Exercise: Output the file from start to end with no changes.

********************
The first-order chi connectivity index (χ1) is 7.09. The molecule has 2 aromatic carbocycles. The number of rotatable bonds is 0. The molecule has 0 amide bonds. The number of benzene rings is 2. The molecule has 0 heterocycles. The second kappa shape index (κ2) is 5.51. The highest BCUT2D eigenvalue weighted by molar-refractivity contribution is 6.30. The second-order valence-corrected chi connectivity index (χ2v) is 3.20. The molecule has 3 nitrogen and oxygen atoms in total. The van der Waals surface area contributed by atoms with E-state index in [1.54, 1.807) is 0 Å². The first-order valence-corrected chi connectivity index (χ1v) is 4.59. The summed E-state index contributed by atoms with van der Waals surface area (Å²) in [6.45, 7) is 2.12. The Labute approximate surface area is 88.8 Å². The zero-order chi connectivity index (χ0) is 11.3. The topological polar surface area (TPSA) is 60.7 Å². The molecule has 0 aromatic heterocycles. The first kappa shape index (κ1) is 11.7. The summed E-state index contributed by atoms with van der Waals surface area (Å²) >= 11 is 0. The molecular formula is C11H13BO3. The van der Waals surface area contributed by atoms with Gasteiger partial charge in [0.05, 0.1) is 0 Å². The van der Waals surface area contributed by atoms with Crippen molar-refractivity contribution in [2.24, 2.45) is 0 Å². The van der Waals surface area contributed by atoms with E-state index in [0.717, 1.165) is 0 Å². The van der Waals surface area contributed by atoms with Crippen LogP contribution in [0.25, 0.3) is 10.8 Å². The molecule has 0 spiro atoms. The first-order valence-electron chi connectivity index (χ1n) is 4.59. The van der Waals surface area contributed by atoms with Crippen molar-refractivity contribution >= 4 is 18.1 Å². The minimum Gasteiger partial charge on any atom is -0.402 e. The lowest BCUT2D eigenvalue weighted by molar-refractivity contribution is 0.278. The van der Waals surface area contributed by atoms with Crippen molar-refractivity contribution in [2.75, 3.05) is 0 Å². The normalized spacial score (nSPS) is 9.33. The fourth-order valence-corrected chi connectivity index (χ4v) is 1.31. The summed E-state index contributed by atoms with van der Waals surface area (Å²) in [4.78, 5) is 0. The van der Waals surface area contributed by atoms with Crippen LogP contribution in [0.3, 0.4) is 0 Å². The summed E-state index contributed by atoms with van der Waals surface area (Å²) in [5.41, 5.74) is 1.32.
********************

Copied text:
The first-order chi connectivity index (χ1) is 7.09. The molecule has 2 aromatic carbocycles. The number of rotatable bonds is 0. The molecule has 0 amide bonds. The number of benzene rings is 2. The molecule has 0 heterocycles. The second kappa shape index (κ2) is 5.51. The highest BCUT2D eigenvalue weighted by molar-refractivity contribution is 6.30. The second-order valence-corrected chi connectivity index (χ2v) is 3.20. The molecule has 3 nitrogen and oxygen atoms in total. The van der Waals surface area contributed by atoms with E-state index in [1.54, 1.807) is 0 Å². The first-order valence-corrected chi connectivity index (χ1v) is 4.59. The summed E-state index contributed by atoms with van der Waals surface area (Å²) in [6.45, 7) is 2.12. The Labute approximate surface area is 88.8 Å². The zero-order chi connectivity index (χ0) is 11.3. The topological polar surface area (TPSA) is 60.7 Å². The molecule has 0 aromatic heterocycles. The first kappa shape index (κ1) is 11.7. The summed E-state index contributed by atoms with van der Waals surface area (Å²) >= 11 is 0. The molecular formula is C11H13BO3. The van der Waals surface area contributed by atoms with Gasteiger partial charge in [0.05, 0.1) is 0 Å². The van der Waals surface area contributed by atoms with Crippen molar-refractivity contribution in [2.24, 2.45) is 0 Å². The van der Waals surface area contributed by atoms with E-state index in [0.717, 1.165) is 0 Å². The van der Waals surface area contributed by atoms with Crippen LogP contribution in [0.25, 0.3) is 10.8 Å². The molecule has 0 spiro atoms. The first-order valence-electron chi connectivity index (χ1n) is 4.59. The van der Waals surface area contributed by atoms with Crippen molar-refractivity contribution >= 4 is 18.1 Å². The minimum Gasteiger partial charge on any atom is -0.402 e. The lowest BCUT2D eigenvalue weighted by molar-refractivity contribution is 0.278. The van der Waals surface area contributed by atoms with Crippen molar-refractivity contribution in [2.75, 3.05) is 0 Å². The normalized spacial score (nSPS) is 9.33. The fourth-order valence-corrected chi connectivity index (χ4v) is 1.31. The summed E-state index contributed by atoms with van der Waals surface area (Å²) in [4.78, 5) is 0. The van der Waals surface area contributed by atoms with Crippen LogP contribution in [0.3, 0.4) is 0 Å². The summed E-state index contributed by atoms with van der Waals surface area (Å²) in [5.41, 5.74) is 1.32.